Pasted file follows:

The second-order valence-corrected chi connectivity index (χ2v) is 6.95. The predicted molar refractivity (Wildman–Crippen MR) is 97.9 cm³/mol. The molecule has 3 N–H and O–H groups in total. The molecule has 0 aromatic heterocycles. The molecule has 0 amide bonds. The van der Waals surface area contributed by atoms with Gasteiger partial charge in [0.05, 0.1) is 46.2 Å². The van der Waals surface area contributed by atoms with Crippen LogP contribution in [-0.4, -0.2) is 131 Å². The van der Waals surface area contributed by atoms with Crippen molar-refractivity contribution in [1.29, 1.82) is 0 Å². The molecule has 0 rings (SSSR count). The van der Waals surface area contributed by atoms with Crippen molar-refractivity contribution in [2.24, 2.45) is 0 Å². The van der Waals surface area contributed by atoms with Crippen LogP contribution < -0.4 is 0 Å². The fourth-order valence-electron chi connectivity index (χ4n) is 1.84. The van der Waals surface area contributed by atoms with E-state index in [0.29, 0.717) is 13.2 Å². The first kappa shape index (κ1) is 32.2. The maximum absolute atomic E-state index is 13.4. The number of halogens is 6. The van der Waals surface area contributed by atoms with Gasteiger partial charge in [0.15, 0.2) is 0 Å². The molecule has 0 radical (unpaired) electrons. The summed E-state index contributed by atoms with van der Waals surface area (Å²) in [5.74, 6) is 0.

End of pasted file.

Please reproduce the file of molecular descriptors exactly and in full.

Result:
The second-order valence-corrected chi connectivity index (χ2v) is 6.95. The predicted molar refractivity (Wildman–Crippen MR) is 97.9 cm³/mol. The molecule has 3 N–H and O–H groups in total. The molecule has 0 aromatic heterocycles. The molecule has 0 amide bonds. The van der Waals surface area contributed by atoms with Gasteiger partial charge in [0.05, 0.1) is 46.2 Å². The van der Waals surface area contributed by atoms with Crippen LogP contribution in [-0.4, -0.2) is 131 Å². The van der Waals surface area contributed by atoms with Crippen molar-refractivity contribution in [1.29, 1.82) is 0 Å². The molecule has 0 rings (SSSR count). The van der Waals surface area contributed by atoms with Crippen molar-refractivity contribution in [2.24, 2.45) is 0 Å². The van der Waals surface area contributed by atoms with Crippen LogP contribution < -0.4 is 0 Å². The fourth-order valence-electron chi connectivity index (χ4n) is 1.84. The van der Waals surface area contributed by atoms with E-state index in [0.29, 0.717) is 13.2 Å². The first kappa shape index (κ1) is 32.2. The maximum absolute atomic E-state index is 13.4. The number of halogens is 6. The van der Waals surface area contributed by atoms with Gasteiger partial charge in [0.15, 0.2) is 0 Å². The molecule has 0 radical (unpaired) electrons. The summed E-state index contributed by atoms with van der Waals surface area (Å²) in [5.74, 6) is 0.